There I stumbled and there I fell, gentle reader. When will I learn that sometimes ‘almost perfect’ is as close as I should dare get to a magazine cover? Fools rush in, or so they say, and so I did.

“Let’s stick this bad boy under the broiler for a minute or two – that oughtta brown ’em up!!”

Oh, the pain of stupidity. Temporary insanity set in and it seemed like a good idea, I switched the control over to Broiler with a clever smile and put the timer on for another five minutes.

Five minutes doesn’t seem like a long time, does it? A five minute shower is hardly worth taking, the snooze button on my alarm that doles out extra sleep in five minute increments is a joke and I wouldn’t dream of only giving myself five minutes to EAT pie – but let me tell you, five minutes under the broiler of a brand new oven is something to be reckoned with. In fact, the poor pie didn’t even last the entire five minutes. I came running to the kitchen when I smelled smoke and the blessed timer still had a good minute on it.

Broilers kill, ladies and gents. Should have left well enough alone and not messed with something that was good and nearly perfect. My pie needed to be taken to some sort of pastry burn unit but unfortunately, they don’t exist – yet. We’ll see what happens if I keep on baking, they may open one and name it after me and I will leave something to it in my will.

My pie – oh, my pie. It was blackened and acrid smelling. The lovely juice that once oozed from its crust resembled a tarry black river of cooled lava. The sugar that so delightfully decorated the top had bubbled up into angry, swollen worts of Burnt. It was awful.

Thank God for the men in my life, who scraped away the charcoal top layer and enjoyed the goop that remained, saying that it gave the pie a “brûléed-type flavor”. They were actually quite impressed and honestly, so was I -that is by far the most damage I have ever done to a baked good, I have taken my dessert destruction to a whole new level.

Next time I will be content with almost perfect, unless, of course, I get a better idea.

Sandy’s Special 10

According to the National Weather Service, we are in the path of  Hurricane Sandy (whom we affectionately call “Frankenstorm”).

If you are reading this, and it is Tuesday, I may be clinging to a bent-over tree in the backyard surrounded by flood waters.

Here are Ten Other Things I Might Be Doing During The Hurricane

1) Eating the remains of our ‘hurricane stash’ of Kashi cereal (just because it’s an emergency doesn’t mean we need to eat crappy stuff – I stocked up last week)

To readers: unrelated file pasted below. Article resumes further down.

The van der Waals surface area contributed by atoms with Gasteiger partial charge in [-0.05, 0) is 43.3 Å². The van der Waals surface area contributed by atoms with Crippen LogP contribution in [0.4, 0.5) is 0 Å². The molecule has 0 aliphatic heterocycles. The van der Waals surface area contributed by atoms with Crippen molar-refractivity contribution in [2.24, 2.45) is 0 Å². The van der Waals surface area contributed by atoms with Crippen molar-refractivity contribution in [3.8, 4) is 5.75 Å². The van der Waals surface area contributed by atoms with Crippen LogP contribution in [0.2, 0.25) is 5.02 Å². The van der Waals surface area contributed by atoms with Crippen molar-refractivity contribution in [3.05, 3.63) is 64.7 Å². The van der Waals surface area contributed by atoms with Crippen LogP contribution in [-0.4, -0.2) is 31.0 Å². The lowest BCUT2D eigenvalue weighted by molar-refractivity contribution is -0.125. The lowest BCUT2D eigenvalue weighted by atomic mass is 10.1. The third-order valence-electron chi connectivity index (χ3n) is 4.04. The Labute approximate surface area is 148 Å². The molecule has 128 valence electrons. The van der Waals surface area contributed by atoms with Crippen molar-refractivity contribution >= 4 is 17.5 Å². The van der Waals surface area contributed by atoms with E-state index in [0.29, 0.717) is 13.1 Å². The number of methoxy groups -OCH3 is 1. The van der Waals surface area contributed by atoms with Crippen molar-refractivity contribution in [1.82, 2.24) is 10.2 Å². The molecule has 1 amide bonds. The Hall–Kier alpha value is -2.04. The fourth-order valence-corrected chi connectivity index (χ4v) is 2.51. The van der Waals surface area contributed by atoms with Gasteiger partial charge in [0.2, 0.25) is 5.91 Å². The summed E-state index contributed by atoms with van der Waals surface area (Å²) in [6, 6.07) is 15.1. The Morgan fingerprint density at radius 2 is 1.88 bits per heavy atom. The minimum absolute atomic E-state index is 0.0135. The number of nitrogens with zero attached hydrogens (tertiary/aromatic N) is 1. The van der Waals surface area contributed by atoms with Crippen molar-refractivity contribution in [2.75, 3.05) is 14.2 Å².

2) Rafting down Otter Creek on my Volvo accompanied by my handsome hubby and a banjo

3) Using the hurricane force winds to parasail my way West

4) Seeking higher ground

5) Cooking bear meat over a fire I made in the street wearing skins and dreadlocks because I’ve gone a day without a hot shower

6) Digging a community latrine in the backyard (because there’s no water)

7) Finally using that gorgeous hurricane lamp Mr. Brown gave us for a wedding present

8) Lighting All The Candles and eating the emergency chocolate reserves

9) Playing air guitar on our silent electric guitar

10) Knitting

The Working Ten

We all have a lot of jobs that we must do in life, from teething to raising kids to putting away the dishes after dinner – there is always something to be done, some sort of work. It’s a good thing, it keep life moving in the right direction.

Here are Ten Jobs – all of which I have done at some point in my life.

1) Don’t let this pig through

2) Clean up that vomit

3) Milk these cows

4) Bring them fries

5) Sort these bolts – all of them

6) Lance her abscess

7) Pick the dead flowers off these 7,000 geraniums

8) Carry this knife

9) Walk to the end, turn and walk back. Smile.

10) Don’t overfill those donuts

Maybe you’ve been working on the railroad all the livelong day and want to talk about it… go ahead, it’s your turn to share some of the jobs you’ve had to do in life…

homeschool heartache

“OUCH!”

My husband says,

“My face hurts – I feel like I just got slapped with Home-school.”

He loves to tease me about my history as a geeky home-schooler and it gets worse when I talk about knitting sweaters for fictional literary characters, or admit that I had a wicked crush on Jimmy Stewart as a teen and not Brad Pitt, or argue that the Civil War had precious little to do with slavery. His life with me has been one very long slap of home-school. What can I say – I’m his first home-school experience, I want him to get his money’s worth.

I have little home-school moments when I feel like no one understands me and I revert to a Jane Eyre-esque state of stoic hysteria.

 

“Do you think that because I was home-schooled I have no heart? No sense of fashion? A slanted education? No interest in the world around me? No understanding of popular culture? No dreams, no needs, no desires?”

 

 

Then sometimes, it’s more like this:

 

I am a Home-schooler. Hath not a home-schooler eyes? Hath not a home-schooler hands, organs, dimensions, senses, affections, passions; fed with the same food, hurt with the same weapons, subject to the same diseases,
heal’d by the same means, warm’d and cool’d by the same winter
and summer, as a public schooler is? If you prick us, do we not bleed? If
you tickle us, do we not laugh? If you poison us, do we not die?